What was even worse is that when I finally gave up at home and headed for work, I had trouble getting there. When I'd gone to the Depot earlier, I'd had to go through a huge puddle just up Rt. 2 from Schartner's. It was more than a foot deep, and my truck was just barely able to negotiate it.* Coming back I tried a side road and hit similarly deep flooding. When it came time to head into work, I figured that maybe I could head south on 2, then take the side road that goes behind Schartner's. I ride there quite a bit, and it tends to be a slight upgrade all the way, so mo places for water to pool. Well, except for right where it connects with 2. That one wasn't even negotiable. A town truck was blocking people from even trying. Bother.
* On the other side of the puddle was a funeral procession, presumably heading for the Veterans Cemetery a couple of miles south on 2. What a day for a burial.
Finally I tried one last desperate attempt. Lafayette Road is a winding, up and down side road with several of low lying spots, so I didn't hold out much hope. But I was wrong. The were puddles on the side of the road, but no deep ones blocking it, so I was able to get to Rt. 4, the main highway hereabouts. From there the trip to Quonset is all superhighway, which was reasonably easy.
When I left for work the water downstairs was 1½" deep. When I got home from work, it was 3". Time to try out the drill pump. Now drill pumps are meant to be used when you want to transfer, say, the contents of a 55 gallon drum, or some such. They are not meant to be used to drain basements. They are cheap plastic, and electric drill, though they are marvelous multi-taskers, aren't meant to be run continuously for very long. I hooked it up, snaked a garden hose up the stairs and out a window, and then powered it up. I ran it for about ten minutes and saw no obvious change in level.** Went back upstairs, made myself a sandwich for dinner, then tried for another ten minutes after I ate. Not only did it not seem to be making any progress, it was noisy as all get out, including much sympathetic vibration from the staircase that the drill was resting on. There had to be a better way.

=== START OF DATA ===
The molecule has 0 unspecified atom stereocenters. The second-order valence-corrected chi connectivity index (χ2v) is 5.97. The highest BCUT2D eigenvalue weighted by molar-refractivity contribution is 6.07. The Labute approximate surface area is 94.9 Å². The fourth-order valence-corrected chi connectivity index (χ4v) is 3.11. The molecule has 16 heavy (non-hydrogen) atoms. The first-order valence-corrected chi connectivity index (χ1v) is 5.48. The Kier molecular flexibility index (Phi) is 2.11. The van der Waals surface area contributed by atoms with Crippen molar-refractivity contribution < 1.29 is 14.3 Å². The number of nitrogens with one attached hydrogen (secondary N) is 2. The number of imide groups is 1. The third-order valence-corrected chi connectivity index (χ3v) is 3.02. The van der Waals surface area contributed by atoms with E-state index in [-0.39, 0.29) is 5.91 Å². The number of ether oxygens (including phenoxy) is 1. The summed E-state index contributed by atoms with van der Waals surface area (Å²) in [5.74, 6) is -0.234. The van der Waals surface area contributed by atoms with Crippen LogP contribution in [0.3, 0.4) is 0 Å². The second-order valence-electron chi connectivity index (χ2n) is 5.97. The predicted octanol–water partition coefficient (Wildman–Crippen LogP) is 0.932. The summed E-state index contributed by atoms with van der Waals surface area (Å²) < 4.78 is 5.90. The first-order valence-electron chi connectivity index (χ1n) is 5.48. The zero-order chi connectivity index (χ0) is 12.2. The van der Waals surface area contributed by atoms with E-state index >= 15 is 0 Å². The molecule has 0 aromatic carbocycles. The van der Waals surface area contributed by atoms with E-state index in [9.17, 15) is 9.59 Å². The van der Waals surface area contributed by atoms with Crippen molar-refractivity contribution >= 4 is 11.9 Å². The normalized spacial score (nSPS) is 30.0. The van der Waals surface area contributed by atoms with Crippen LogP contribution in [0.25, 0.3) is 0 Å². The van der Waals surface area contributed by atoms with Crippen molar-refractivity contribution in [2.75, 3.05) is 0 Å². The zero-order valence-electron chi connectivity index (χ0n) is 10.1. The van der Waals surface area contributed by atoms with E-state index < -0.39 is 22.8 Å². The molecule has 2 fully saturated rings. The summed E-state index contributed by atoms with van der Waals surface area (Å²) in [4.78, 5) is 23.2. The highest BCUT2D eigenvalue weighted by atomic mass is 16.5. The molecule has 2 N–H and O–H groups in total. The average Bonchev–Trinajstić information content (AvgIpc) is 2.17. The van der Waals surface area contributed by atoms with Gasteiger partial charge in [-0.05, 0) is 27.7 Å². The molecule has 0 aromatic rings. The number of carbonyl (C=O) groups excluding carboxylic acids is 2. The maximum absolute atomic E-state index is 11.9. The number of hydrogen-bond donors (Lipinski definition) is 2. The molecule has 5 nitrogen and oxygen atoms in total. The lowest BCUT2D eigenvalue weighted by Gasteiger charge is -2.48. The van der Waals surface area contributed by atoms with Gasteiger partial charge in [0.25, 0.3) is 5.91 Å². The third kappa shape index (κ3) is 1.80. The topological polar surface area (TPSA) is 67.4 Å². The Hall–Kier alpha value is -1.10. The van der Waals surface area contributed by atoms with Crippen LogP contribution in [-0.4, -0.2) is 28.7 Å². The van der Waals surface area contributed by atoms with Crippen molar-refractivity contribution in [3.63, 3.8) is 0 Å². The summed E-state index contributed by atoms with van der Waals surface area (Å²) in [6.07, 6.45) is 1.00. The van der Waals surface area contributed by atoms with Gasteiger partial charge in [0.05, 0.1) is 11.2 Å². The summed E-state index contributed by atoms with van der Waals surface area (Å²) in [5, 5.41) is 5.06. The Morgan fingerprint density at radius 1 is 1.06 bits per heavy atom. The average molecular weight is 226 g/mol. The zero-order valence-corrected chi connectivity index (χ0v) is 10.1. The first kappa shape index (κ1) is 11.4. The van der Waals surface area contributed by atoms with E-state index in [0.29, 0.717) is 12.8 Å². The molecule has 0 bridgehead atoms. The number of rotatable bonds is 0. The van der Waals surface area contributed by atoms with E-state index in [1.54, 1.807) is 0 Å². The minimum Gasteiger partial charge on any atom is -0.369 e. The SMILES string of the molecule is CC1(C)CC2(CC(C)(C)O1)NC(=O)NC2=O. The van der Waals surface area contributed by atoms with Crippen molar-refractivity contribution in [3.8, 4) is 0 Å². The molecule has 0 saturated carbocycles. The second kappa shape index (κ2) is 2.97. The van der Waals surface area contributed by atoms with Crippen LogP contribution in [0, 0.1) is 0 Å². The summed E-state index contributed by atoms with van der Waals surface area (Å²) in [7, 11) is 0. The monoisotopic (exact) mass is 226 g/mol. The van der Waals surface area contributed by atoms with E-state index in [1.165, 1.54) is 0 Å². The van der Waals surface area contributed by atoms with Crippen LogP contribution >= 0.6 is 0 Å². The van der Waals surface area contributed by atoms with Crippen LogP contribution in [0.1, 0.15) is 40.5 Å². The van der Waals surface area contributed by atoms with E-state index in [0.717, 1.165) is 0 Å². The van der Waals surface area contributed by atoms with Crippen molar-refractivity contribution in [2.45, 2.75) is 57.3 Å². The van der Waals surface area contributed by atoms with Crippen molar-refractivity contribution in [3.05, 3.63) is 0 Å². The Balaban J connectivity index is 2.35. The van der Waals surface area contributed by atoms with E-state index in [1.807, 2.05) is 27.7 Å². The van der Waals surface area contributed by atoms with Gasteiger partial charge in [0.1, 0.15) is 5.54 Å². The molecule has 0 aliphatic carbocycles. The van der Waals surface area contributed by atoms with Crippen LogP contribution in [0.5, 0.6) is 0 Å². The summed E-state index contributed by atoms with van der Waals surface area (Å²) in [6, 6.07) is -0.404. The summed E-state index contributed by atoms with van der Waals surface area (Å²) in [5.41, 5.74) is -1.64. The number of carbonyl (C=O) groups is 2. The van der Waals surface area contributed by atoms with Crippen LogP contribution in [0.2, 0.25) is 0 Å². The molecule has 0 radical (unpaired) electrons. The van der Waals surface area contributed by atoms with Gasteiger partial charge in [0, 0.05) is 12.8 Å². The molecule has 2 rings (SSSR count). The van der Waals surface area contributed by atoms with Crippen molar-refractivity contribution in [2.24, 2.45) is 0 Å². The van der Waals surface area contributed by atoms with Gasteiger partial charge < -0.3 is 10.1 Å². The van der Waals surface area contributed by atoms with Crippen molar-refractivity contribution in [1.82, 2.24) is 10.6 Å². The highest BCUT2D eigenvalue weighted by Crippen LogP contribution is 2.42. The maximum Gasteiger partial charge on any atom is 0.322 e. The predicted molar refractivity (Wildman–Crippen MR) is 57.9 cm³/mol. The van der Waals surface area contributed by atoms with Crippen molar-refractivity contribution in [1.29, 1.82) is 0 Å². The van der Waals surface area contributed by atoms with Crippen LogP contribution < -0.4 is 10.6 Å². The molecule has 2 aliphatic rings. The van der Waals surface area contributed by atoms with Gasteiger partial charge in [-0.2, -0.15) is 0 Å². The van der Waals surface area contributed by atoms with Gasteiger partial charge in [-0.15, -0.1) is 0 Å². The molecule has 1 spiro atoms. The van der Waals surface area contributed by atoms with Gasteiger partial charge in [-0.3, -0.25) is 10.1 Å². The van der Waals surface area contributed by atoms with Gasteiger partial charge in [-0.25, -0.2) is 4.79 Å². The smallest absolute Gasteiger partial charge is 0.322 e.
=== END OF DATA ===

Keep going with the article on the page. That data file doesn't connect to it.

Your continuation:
** Of course, as long as the water table is this high, it's probably wasn't going to work no matter what I did.
I thought to myself, facetiously, if only I could spin the thing with the table saw motor, that would probably do the trick. Sigh. Then I though a little further, and remembered that I own a drill press.*** Thoughts of what would Tim Taylor or Alton Brown do in this situation ran through my mind, so I figured what the hey. What's the worst that could happen?
*** You can see where this is going, can't you...
So I hauled the press over to the staircase (where the hose was), which was a job in itself. I realized that I hadn't moved it in ten years FOR A REASON. It's really quite heavy. Anyway, I got it into position, fitted the shank of the pump into the chuck and flipped the switch.
Turns out that the worst thing that can happen is that the pump immediately breaks from the excess torque. But OTOH there were no flying pieces or cut fingers, and not too much water got sprayed around, so not too bad apart from the loss of a $7 pump. Sigh. It could've been glorious.
The rain is expected to peter out around midnight. Hopefully tomorrow I'll be able to attack the flood with the shop-vac. Or maybe Lowe's will have received a shipment of pumps.